I've recently been involved with a group of young ladies who are doing just that. They have seen a need and are meeting it. To avoid spoiling their surprise, that's all the details you get for now. Here's what's amazing about their effort. Once the need was known, everyone has pitched in to help. One young woman is good with lists. She made a list of the needs. Others are good with meeting one need or another on the list. Each has risen to the occasion to meet the need that most fits their abilities. Over the course of the last few days, what has happened is nothing short of miraculous. Almost every need is already met, and in a lovely, coordinated way. 

It's not quite time to "spring the surprise" but these ladies are so excited about being a part of what God is doing that they can hardly wait. In fact, I can hardly wait with them. They are delighting in doing, and it is a lovely thing to watch.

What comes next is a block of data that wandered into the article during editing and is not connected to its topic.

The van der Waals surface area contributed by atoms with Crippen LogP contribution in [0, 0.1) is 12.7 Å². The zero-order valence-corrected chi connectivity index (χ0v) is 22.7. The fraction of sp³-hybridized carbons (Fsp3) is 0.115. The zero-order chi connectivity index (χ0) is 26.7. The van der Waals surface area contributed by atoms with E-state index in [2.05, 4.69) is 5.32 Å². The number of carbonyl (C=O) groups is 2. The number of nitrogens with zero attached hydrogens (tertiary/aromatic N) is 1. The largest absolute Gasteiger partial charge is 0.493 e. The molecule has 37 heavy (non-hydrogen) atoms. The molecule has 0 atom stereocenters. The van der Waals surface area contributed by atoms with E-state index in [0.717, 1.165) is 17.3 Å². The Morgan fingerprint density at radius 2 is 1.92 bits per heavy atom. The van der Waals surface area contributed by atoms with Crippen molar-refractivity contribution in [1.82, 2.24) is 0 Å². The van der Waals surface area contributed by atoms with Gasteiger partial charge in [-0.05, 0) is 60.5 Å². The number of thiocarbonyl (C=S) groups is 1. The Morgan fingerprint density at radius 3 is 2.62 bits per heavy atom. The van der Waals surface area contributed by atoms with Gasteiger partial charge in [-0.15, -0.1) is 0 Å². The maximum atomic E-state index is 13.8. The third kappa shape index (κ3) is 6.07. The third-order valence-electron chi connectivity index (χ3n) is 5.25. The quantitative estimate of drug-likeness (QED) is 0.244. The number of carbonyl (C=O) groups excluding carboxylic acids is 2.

Several verses have come to mind as I have watched God at work, but one has seemed especially pertinent. It's from the description of the virtuous woman...  "She extends her hand to the poor, And she stretches out her hands to the needy." (Proverbs 31:13, 20 NASB).  That's what these young women are doing. Here's what's really exciting for me. These ladies are so focused on their task that they may not have realized they are doing something that comes with promised blessings. The last part of Proverbs 31 tells us the outcome for the virtuous woman, this helper of the poor and needy. 

"Her children arise up, and call her blessed; her husband also, and he praiseth her. Give her of the fruit of her hands; and let her own works praise her in the gates." (Proverbs 31:28, 31 KJV)

What wonderful promises! Nothing that has been done was with the expectation of praise or accolades.   One day, though, they will receive them, and it will be icing on the cake. For now, the joy of service is all the reward they want.